My guess is that installing a SpiderLite most motorcycles probably have “normal” red tail light lenses and won’t experience this problem. But I discovered that when folded, the SpiderLite is 1-1/16″ in diameter (26.99mm) and it will not fit through the bulb hold in the red lens on the GT1000. I toyed with the idea of grinding out the small inner lip on the red lens, but I decided instead to order a new one to use for this experiment just in case it doesn’t work out.
The SpiderLite is available in three and five arm versions to fit a variety of standard brake light or tail light bulb receptacles, such as the 1156, 1157 and the 3156 and 7440 and other “wedge” type press-fit bulbs.
The SpiderLite shown here is the red LED, five arm, 2.8″ diameter (open) 5X2BYDA model that fits the 1157 dual-filament bulb. In addition to considering the folded diameter of 1-1/6″, it’s also necessary to consider the arc that the arms pass through as they swing from open to closed.
I’m not yet sure if this will be an issue when or if I finally work out the problems with getting the folded SpiderLite through the hole in the GT1000’s lens, but I think it may be close because the height of the lens from front to back is marginal in terms of opening the SpiderLite inside.
Other LED manufacturers recommend using red LED lights for red tail light lenses; in other words, they recommend matching the color of the LEDs to the color of the lens that will be covering the light. This means using red LEDs for a tail or brake light and yellow LEDs for turn signals, so I ordered the red LED SpiderLite shown here.
I was able to mount the SpiderLite on the GT1000’s bulb receptacle and shot a couple of photos of the running light and brake light and it looks great. It seems extraordinarily bright, but I’m not sure if it will be as brilliant after the lens is mounted over it. Too bad there wasn’t a clear lens option for the GT1000!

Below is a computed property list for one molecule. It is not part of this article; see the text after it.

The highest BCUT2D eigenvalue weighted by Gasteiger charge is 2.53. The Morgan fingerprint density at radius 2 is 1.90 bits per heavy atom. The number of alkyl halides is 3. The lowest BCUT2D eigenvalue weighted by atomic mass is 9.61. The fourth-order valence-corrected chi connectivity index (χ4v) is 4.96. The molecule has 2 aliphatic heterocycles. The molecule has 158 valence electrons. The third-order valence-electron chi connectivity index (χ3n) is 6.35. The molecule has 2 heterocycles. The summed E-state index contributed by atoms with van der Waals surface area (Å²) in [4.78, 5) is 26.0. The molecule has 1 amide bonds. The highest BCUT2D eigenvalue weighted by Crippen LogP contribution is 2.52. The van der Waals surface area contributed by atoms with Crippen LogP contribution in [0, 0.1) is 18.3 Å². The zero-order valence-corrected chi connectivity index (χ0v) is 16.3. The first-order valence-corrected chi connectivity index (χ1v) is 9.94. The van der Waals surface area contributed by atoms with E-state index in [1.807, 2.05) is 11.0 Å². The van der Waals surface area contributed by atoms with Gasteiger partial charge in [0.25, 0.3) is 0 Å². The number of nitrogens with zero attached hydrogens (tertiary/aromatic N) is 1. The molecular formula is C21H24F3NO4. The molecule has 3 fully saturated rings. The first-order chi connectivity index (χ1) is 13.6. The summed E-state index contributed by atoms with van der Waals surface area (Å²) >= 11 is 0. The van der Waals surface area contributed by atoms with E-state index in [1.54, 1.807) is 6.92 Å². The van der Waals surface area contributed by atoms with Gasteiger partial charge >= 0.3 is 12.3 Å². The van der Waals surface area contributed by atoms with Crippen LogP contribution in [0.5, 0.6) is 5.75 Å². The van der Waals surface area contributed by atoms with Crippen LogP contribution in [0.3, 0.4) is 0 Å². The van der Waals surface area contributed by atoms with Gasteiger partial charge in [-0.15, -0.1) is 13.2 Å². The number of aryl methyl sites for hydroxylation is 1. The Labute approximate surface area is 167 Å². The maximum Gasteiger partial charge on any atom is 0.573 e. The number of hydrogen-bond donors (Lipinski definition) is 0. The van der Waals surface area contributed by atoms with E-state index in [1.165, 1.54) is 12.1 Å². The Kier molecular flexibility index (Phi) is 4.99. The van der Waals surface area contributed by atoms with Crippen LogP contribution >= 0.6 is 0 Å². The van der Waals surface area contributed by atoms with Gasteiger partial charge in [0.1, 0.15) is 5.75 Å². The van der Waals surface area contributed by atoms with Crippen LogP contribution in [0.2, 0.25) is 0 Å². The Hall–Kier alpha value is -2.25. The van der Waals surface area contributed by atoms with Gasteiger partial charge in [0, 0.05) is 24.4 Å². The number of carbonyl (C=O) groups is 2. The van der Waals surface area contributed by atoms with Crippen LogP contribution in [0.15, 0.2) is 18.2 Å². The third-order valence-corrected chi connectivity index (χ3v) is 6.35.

The five arms spread out the lights and give the rear of the bike a unique look and the 30 LEDs seem to really grab your attention.
That’s about all I can report for now, I’m in the process of ordering a spare lens for the bike and I’ll grind out the hole to fit (I hope) the SpiderLite and will report back. But if your motorcycle has a different style lens and if you think the SpiderLite will fit, you may want to give it a try.
wBW Product Review: SpiderLite X2 Spider LED Light
Comments are ordered from most recent to oldest.
Not all comments will be published (details). Comments may be edited for clarity prior to publication.
From “T.E.” (11/10): “Regarding the LED tail light, I installed one as well but used a different “bulb”. Here’s my install (photo gallery here) and it was VERY easy (plug-n-play) and most recommend it. I’m now thinking about using this in my VW Bus as it gives me a warm-fuzzy safety feeling.”
From “E.C.” (6/10): “I still went ahead with the Spiderlite 5-arm LED lights because I think they look just great. However I did not face the issue you had. It went right in with really slight sanding around the taillight bucket rim
and some adjustments on the connector.
It looks awesome. It’s really bright at night with stock lens on. But the five arms got obscured a little due to the
deflecting edges on the stock lens, here are some pics of the light under the broad daylight.